In my defence, I am planning my remaining month here in Indonesia with military precision.
25th Oct 2009, 07:57   comments (3)

Green and brown and blue

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Yesterday was an interesting day.

To be fair to all the preceding days in my life, most of them were pretty interesting too. Usually one learns a new fact or sees something different every day. Part time courses help in that regard. As do hobbies. Much to my chagrin, so does TV. Yesterday was a bit of both; learning and seeing.

It looked to be another repeat of the last few days since the swell has died. Eat lots. Talk to the neighbours. Maybe paddle in the sea out front. Eat some more. Read. Sleep. I think the word is indolent? I did try inject a bit of variety.

I sat at Signal Shack and on impulse took pictures of the traffic, such as it were. 4 scooters, 45 minutes and a hot and bothered photographer later put paid to that time wasting, er, useful endeavour.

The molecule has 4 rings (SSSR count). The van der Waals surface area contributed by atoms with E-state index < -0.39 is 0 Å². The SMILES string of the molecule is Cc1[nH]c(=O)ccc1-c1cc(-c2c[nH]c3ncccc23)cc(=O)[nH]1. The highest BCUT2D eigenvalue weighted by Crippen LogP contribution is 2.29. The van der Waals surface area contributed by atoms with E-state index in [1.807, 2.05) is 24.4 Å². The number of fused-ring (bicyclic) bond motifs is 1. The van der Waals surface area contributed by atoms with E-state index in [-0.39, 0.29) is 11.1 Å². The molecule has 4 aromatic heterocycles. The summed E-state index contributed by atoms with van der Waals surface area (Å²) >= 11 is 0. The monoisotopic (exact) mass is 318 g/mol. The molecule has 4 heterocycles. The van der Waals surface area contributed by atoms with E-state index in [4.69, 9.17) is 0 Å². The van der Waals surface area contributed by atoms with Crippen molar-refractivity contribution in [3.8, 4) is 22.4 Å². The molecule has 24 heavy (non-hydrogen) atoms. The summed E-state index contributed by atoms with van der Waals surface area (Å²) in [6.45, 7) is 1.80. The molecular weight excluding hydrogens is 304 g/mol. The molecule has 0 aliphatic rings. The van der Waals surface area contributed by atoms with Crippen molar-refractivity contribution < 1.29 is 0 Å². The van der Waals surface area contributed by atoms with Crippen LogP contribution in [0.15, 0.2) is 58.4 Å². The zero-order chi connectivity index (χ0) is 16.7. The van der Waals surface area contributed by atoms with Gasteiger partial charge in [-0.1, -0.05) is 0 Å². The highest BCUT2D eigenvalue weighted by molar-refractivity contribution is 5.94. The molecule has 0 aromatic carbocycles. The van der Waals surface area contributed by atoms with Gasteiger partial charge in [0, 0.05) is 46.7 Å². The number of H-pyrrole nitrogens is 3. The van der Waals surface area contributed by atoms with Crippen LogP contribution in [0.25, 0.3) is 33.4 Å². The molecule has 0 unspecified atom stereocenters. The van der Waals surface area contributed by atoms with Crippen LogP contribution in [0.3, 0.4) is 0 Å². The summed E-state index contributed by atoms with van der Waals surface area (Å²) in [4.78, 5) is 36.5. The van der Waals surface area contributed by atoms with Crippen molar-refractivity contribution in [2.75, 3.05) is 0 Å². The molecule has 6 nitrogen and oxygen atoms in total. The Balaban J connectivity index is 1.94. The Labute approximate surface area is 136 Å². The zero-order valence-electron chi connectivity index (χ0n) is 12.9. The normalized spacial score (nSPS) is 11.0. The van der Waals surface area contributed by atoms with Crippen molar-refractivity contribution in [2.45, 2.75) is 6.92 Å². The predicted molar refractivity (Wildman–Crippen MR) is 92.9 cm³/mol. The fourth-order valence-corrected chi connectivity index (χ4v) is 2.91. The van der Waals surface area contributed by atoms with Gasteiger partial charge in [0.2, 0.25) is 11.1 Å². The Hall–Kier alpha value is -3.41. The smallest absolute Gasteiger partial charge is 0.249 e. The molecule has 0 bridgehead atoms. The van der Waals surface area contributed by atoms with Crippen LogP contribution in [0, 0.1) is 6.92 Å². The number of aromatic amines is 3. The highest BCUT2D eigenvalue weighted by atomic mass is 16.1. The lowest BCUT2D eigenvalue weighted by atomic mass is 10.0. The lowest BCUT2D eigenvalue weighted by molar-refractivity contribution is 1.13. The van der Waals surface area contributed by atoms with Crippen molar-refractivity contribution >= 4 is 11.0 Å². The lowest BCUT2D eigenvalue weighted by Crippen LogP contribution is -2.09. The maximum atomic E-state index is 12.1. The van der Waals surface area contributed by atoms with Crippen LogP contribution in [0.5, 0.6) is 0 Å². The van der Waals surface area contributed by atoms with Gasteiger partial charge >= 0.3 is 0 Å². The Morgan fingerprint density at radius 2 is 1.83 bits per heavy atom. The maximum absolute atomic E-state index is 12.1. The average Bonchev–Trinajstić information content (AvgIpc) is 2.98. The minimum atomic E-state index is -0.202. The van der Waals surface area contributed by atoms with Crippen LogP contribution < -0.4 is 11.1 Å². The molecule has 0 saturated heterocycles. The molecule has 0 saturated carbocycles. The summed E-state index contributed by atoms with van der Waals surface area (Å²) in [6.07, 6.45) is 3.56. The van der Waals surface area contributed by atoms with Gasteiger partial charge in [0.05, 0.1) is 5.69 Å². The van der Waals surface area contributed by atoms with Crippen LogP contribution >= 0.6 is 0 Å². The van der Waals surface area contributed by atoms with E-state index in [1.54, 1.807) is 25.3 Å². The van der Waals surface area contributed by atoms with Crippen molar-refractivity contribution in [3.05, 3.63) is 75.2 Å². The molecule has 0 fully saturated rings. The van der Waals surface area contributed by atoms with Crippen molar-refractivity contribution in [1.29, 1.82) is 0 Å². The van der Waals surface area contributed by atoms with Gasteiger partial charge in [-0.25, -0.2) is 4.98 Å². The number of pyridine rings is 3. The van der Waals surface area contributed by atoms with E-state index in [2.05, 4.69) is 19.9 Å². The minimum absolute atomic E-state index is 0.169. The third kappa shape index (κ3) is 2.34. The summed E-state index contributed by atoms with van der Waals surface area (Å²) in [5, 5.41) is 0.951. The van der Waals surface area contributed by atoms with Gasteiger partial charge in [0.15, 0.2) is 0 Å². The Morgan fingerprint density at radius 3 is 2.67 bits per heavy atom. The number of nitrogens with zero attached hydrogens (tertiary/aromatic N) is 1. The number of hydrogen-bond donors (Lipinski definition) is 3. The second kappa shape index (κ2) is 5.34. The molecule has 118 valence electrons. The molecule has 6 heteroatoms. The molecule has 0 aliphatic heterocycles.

As I sat planning my escape from here I had unexpected guests. Well, I didn't, my host did. The island's resident doctor, Dr A, dropped in as he had invited her around to do some email and internet stuff. My host is still AWOL in Kupang.

So being the good surroguest host, I entertained the 2 visitors. Dr A had brought with her the resident doctor from Ndau, Dr O. He is on a 2 week holiday on Rote. Ndau is a tiny island off the coast of Rote.

Dr A is an exuberant and infectiously happy person, with a sense of fun and humour that belies her possible middle age. I find it difficult to accurately guess ages here. The Indonesians appear to age very well.